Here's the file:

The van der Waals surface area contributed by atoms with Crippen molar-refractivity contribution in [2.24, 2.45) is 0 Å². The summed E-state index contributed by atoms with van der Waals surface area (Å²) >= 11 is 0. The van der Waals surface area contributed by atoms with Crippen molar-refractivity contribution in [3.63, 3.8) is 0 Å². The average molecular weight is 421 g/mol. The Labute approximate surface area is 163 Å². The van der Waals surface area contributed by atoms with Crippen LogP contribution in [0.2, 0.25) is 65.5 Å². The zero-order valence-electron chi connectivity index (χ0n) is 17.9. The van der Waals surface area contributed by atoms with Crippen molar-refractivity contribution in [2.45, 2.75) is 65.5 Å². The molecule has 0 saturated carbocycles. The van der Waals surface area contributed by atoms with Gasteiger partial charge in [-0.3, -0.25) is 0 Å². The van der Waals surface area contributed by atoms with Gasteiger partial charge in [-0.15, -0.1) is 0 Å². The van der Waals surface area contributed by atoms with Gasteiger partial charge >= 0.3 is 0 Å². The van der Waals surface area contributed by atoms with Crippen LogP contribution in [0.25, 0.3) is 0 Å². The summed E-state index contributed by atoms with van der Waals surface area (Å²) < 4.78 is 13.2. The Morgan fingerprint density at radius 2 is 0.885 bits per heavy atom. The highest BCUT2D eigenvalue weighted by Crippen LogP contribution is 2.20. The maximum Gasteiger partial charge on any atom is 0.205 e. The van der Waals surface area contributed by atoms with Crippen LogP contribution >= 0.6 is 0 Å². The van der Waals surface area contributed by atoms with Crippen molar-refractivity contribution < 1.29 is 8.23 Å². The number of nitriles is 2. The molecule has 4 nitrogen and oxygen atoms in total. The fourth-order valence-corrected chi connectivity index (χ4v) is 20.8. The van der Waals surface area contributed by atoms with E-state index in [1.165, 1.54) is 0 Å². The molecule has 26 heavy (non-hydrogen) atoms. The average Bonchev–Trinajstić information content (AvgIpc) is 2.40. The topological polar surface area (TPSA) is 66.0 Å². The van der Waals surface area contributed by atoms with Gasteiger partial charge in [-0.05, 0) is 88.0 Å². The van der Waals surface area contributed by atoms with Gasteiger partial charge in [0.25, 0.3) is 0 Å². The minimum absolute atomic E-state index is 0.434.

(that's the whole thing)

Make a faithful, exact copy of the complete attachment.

The van der Waals surface area contributed by atoms with Crippen molar-refractivity contribution in [2.24, 2.45) is 0 Å². The summed E-state index contributed by atoms with van der Waals surface area (Å²) >= 11 is 0. The van der Waals surface area contributed by atoms with Crippen molar-refractivity contribution in [3.63, 3.8) is 0 Å². The average molecular weight is 421 g/mol. The Labute approximate surface area is 163 Å². The van der Waals surface area contributed by atoms with Crippen LogP contribution in [0.2, 0.25) is 65.5 Å². The zero-order valence-electron chi connectivity index (χ0n) is 17.9. The van der Waals surface area contributed by atoms with Crippen molar-refractivity contribution in [2.45, 2.75) is 65.5 Å². The molecule has 0 saturated carbocycles. The van der Waals surface area contributed by atoms with Gasteiger partial charge in [-0.3, -0.25) is 0 Å². The van der Waals surface area contributed by atoms with Gasteiger partial charge in [-0.15, -0.1) is 0 Å². The van der Waals surface area contributed by atoms with Gasteiger partial charge >= 0.3 is 0 Å². The van der Waals surface area contributed by atoms with Crippen LogP contribution in [0.25, 0.3) is 0 Å². The summed E-state index contributed by atoms with van der Waals surface area (Å²) < 4.78 is 13.2. The Morgan fingerprint density at radius 2 is 0.885 bits per heavy atom. The highest BCUT2D eigenvalue weighted by Crippen LogP contribution is 2.20. The maximum Gasteiger partial charge on any atom is 0.205 e. The van der Waals surface area contributed by atoms with Crippen LogP contribution >= 0.6 is 0 Å². The van der Waals surface area contributed by atoms with Crippen molar-refractivity contribution < 1.29 is 8.23 Å². The number of nitriles is 2. The molecule has 4 nitrogen and oxygen atoms in total. The fourth-order valence-corrected chi connectivity index (χ4v) is 20.8. The van der Waals surface area contributed by atoms with E-state index in [1.165, 1.54) is 0 Å². The molecule has 26 heavy (non-hydrogen) atoms. The average Bonchev–Trinajstić information content (AvgIpc) is 2.40. The topological polar surface area (TPSA) is 66.0 Å². The van der Waals surface area contributed by atoms with Gasteiger partial charge in [-0.05, 0) is 88.0 Å². The van der Waals surface area contributed by atoms with Gasteiger partial charge in [0.25, 0.3) is 0 Å². The minimum absolute atomic E-state index is 0.434.